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Sandoval rehires fired NV wildlife director
by Sandra Chereb - Associated Press
Jan 04, 2011 | 1472 views | 0 0 comments | 4 4 recommendations | email to a friend | print
CARSON CITY — On the job for less than a day, Gov. Brian Sandoval on Tuesday reappointed the head of the state wildlife agency who was fired six weeks ago by outgoing Gov. Jim Gibbons.

Ken Mayer was abruptly dismissed as Department of Wildlife director by Gibbons’ senior staff on Nov. 22. He was immediately hired by the Legislative Counsel Bureau to a temporary position in the research division.

On Tuesday, Sandoval named Mayer acting director of the wildlife agency, saying Mayer’s “wealth of experience and knowledge” make him a strong voice for the wildlife community. Mayer still must apply to hold the job permanently, which he said he will do.

Before he was fired, Mayer had been at odds with some members of the nine-member Wildlife Commission, a body appointed by the governor that sets wildlife management policy.

The commission in recent years has emphasized predator control and the killing of coyotes and mountain lions as key to restoring Nevada’s deer herds. Biologists have said loss of habitat is the main reason deer herds have been declining in the state and around the West.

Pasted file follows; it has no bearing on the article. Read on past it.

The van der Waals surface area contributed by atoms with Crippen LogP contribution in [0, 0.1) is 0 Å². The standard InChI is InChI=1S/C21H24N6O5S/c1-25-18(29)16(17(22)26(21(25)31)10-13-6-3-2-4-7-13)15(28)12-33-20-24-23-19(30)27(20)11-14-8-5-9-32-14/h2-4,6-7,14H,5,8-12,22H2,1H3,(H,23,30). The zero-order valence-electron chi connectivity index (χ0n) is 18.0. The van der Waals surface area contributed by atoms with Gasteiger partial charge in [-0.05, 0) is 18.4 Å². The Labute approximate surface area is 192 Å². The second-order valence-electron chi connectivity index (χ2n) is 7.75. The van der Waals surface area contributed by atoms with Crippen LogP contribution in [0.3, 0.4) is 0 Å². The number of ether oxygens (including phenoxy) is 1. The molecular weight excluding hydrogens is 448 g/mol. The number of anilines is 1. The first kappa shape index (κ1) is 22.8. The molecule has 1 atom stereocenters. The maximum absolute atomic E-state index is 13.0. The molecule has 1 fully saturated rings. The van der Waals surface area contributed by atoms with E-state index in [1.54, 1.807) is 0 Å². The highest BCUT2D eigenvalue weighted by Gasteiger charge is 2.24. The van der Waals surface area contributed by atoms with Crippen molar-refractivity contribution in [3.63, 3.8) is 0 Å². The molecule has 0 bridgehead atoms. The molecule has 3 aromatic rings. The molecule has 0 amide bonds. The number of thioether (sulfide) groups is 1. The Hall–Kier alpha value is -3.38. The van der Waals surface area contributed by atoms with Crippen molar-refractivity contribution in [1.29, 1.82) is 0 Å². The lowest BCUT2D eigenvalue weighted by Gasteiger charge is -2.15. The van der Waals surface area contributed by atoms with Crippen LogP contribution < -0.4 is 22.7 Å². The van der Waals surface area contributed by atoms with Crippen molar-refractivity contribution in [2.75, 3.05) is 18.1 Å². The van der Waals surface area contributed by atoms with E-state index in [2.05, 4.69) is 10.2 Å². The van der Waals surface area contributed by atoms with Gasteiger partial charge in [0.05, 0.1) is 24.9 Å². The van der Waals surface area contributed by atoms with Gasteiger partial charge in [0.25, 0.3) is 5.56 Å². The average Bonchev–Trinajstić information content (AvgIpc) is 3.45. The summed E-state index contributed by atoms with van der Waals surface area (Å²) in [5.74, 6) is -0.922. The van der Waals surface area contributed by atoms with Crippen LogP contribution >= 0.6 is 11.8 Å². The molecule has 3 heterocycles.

Under state law, when the wildlife director position is vacant, the commission nominates candidates and a final appointment is made by the governor.

The director opening has not been posted since Mayer was fired, and no candidates have been named. But Dale Erquiaga, senior adviser to the governor, notes there is “nothing in the statutes that requires the governor to accept any of the names submitted by the commission.”

Mayer attended a swearing-in ceremony for all cabinet members Tuesday and received a loud round of applause.

“I’m glad to be back,” he said.

Mayer told The Associated Press he is “just going to focus on doing the professional job I was put there to do.”

Mayer was appointed by Gibbons in 2007. Before that, he worked for the California Department of Fish and Game for 27 years, serving in a number of supervisory and executive positions in wildlife management. He is a certified wildlife biologist who has edited or written four books and more than two dozen scientific papers on wildlife and their habitats.

When contacted by the AP on Tuesday, commission chairman Scott Raine said he was unaware of Mayer’s rehiring.

“We worked with Ken Mayer before, we’ll work with him again if that’s what the governor wants,” Raine said.
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